Binding Methods To Make Your Printing Project Shine
Saddle Stitch Binding
Suited for smaller documents and sheets of paper, Saddle Stitch binding is one of the more simple ways to bind papers together.
Some people consider Saddle Stitch binding to be a more professional way of stapling papers. Instead of securing the papers together by placing the
staple in a corner, Saddle Stitch binding places the staples on the spine of the paper to create a more cost-effective brochure, booklet, catalog, magazine, or program. The sheets of all of the pages are printed and collated together. All of the pages are then run through a machine that simultaneously folds and inserts staples the pages together creating a spine. This type of binding is very popular and can be a cost-effective solution. This binding gives a “magazine type” feel to your project. For saddle stitch books each sheet of paper is considered 4 pages so the page count for saddle stitch books must be divisible by 4 (for example 8, 12, 16, 20, 24).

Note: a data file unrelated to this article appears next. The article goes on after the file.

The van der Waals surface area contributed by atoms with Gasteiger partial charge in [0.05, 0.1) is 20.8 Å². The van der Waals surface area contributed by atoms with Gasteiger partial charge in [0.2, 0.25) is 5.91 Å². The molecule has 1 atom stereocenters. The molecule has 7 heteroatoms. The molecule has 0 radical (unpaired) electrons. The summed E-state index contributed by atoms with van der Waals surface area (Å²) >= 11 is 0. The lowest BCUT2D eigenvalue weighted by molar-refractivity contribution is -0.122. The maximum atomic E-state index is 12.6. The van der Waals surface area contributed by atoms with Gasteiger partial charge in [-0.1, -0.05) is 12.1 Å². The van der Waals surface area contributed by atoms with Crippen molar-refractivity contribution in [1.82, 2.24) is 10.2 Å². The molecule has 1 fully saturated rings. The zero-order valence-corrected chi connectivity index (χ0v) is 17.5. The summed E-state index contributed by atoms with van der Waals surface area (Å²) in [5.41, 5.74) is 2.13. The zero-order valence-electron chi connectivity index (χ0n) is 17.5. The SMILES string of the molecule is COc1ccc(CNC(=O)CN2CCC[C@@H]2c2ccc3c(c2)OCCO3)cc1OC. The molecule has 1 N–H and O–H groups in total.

Wiro, Comb, or Spiral Binding
The most common practice for commercial documents and school notebooks is the wiro, comb, or spiral binding notebook. Spiral binding involves a simple loop wire being inserted through a hole punch made on the edge of the paper and two covers. Don't underestimate the
strength of the wire, comb, or spiral, because this is an extremely versatile and popular way of binding. This type of binding is one of the stronger, more durable ways of binding. Another advantage is that spiral binding can accommodate different paper types, thicknesses, and sizes giving a bit more flexibility to the book. Although this method of binding is durable it is not as aesthetically pleasing. Spiral binding can be more expensive than saddle stitch binding and because we do all work in our plant, perfect binding.
Perfect binding is probably the most popular type of binding that book printers use. This binding is used when the front and back cover are soft cover books. All pages are printed and collated together into numerical order. This is called a book block. A thicker paper is commonly used and wrapped around the book block to make a front and back cover. This
block is then inserted into a machine to glue all of these pages together. After the glue cools and hardens the book block is then trimmed to the requested size. Perfect binding is commonly used for manuals, catalogs, reports, and books. Perfect binding has the ability to get your message across more than other binding methods. Perfect binding allows for printing on the spine of the book, where spiral and saddle stitching can not. Perfect binding looks both professional and visually appealing.